I’m not sure what approach will take – we’ll probably sit in the middle and do both structured and unstructured learning
The key thing is that after a bit of education I now feel completely confident in my abilities to teach my daughter.
And as for the education board, when we called up to tell them what we’re doing, they said just register Sienna in school when you return to the UK. My husband was shocked. They didn’t want to know our names, what we were planning on teaching – nothing. Since Sienna isn’t in the system yet, there’s no need to tell the system what she’s doing. Interesting – eh?
Socialization is the other big issue that most people mention
And I must admit that it was a concern of mine too. How will a 3 year old get on in the world of socializing when she’s stuck with mom and dad on a boat? Well…from what I’ve read, children that spend more time with adults (eg. homeschooled kids) actually tend to have more advanced social skills. Rather than learning both the good and bad traits from their school peers homeschooled children mature a bit quicker. Let’s face it, Sienna is less likely to be a bully, be bullied, act immature (for her age) or be mean. She won’t learn anti-social behaviours because hubby and I are not anti-social.
Furthermore, just because we’re going to live on a boat doesn’t mean that we’re isolated. In fact, we’ll have more of a social life than most! We’ll meet other boaters during our travels in addition to thousands of locals. We’ll go to playgrounds, visit attractions and we’ll be out and about all the time. Also, there are activity clubs for kids at the major marinas and there’s a massive international homeschooling network providing several opportunities for us to introduce Sienna to other children. (It’s actually a great way for hubby and I to make new friends too!)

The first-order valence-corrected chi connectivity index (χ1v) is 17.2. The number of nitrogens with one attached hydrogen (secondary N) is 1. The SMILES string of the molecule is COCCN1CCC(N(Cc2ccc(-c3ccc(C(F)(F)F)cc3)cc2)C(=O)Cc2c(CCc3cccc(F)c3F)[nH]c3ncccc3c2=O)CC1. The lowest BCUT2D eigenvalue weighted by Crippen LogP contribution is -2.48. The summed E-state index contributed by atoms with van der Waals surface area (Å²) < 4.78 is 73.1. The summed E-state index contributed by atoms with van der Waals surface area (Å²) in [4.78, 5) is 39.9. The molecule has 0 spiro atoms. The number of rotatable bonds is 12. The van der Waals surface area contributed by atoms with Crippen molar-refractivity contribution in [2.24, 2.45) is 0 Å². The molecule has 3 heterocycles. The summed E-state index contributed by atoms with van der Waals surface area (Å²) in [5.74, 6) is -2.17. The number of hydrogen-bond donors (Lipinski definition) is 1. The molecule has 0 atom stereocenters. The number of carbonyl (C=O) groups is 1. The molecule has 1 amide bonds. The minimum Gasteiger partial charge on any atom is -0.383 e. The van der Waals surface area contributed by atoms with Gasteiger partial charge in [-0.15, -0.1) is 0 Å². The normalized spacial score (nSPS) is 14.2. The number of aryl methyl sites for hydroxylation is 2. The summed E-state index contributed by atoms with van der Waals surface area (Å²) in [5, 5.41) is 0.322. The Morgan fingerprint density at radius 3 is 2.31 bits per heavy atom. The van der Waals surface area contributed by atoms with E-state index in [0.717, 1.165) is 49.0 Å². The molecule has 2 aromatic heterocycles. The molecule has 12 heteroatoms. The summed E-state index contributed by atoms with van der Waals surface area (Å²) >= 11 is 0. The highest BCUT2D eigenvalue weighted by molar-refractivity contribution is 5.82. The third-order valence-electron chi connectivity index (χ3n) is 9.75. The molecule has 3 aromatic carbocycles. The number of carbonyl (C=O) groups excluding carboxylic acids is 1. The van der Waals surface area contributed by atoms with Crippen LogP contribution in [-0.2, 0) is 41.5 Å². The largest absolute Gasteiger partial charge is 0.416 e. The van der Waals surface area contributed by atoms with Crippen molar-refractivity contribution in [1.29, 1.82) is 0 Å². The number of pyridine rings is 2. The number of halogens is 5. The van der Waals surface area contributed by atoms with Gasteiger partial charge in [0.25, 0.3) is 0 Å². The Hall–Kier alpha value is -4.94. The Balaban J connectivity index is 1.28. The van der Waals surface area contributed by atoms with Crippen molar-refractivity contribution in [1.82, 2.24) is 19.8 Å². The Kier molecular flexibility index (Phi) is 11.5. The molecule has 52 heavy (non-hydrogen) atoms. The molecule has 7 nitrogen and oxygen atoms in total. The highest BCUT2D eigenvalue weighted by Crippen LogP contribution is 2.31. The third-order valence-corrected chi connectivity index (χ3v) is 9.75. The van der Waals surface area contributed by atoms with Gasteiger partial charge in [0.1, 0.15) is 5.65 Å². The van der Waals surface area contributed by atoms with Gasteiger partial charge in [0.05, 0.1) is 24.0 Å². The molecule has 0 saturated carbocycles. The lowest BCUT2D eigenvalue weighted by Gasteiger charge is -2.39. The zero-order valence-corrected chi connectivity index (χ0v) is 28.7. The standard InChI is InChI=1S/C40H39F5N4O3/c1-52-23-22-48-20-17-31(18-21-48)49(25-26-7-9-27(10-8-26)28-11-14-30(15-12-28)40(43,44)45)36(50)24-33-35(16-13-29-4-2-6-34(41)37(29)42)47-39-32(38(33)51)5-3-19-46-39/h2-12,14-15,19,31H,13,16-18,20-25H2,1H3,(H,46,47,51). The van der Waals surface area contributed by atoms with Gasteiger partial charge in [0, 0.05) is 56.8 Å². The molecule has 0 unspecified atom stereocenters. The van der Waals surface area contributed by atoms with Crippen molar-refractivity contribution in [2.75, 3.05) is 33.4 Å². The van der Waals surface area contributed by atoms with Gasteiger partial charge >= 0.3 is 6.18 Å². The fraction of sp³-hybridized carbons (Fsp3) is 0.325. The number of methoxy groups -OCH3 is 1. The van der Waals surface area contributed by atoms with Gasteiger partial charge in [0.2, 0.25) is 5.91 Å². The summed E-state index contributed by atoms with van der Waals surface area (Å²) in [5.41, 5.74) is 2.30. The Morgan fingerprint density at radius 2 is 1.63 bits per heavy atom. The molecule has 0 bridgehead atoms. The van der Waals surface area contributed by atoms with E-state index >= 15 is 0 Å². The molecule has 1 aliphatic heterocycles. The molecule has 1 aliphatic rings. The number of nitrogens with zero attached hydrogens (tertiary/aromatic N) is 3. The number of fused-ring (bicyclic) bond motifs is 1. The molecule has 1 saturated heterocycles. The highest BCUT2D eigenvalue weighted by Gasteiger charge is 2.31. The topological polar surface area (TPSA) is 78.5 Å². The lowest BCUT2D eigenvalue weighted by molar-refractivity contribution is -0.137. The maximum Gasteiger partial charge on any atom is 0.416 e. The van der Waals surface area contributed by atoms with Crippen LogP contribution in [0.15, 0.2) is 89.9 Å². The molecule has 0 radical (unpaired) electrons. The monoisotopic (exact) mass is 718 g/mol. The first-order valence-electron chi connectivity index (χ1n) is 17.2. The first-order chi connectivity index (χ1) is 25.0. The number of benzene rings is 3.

And what about the risks?
What about pirates, being so close to water all the time, storms, tidal waves, human sized squid, killer sharks, back flipping boat smashing wales, the Bermuda Triangle, capsizing possibilities, foreign bacteria, health issues, blood sucking leaches, jelly fish stings or collisions?
Hmmmmm, yes those are risks but let’s compare them to ‘normal’ day to day living.
I bet that doing the daily school run is a higher risk than all the risks associated to sailing. Or, in other words, I bet that there are more fatalities caused by car crashes than all the fatalities caused by living on a boat.
Furthermore, it’s not like we simply decided to sail around the world and haven’t prepared for it. Both hubby and I have taken engine, First Aid, medical, and several sailing courses. We’ll never be able to prepare for everything, but we’ve definitely taken the risks associated to sailing very seriously.
And as for the pirates, we’ll never go anywhere near them!
In regards to the medical side of things, we’ve purchased thousands of pounds/dollars worth of medical equipment and drugs. Furthermore, we’ve learned how to use the equipment! On board, we have observational equipment including blood pressure apperatus, stethoscope, thermometer, pulse taker, pee strips, pen light, and ear/nose/mouth instruments. We also are carrying a variety of drugs that will help in an emergency. For example, we have the antibiotic that is needed to combat meningitis and the drug that prevents secondary drowning. We also have the amazing substance created during the Gulf War that forces blood to clot (for massive artery bleeds).
And after much debate, we also purchased a heart defibrillator. (Read my article about that here: Carrying a Defibrillator aboard our yacht – Is it really necessary?).
So, is a boat no place for a child? No way!
Photograph by Eneka Stewart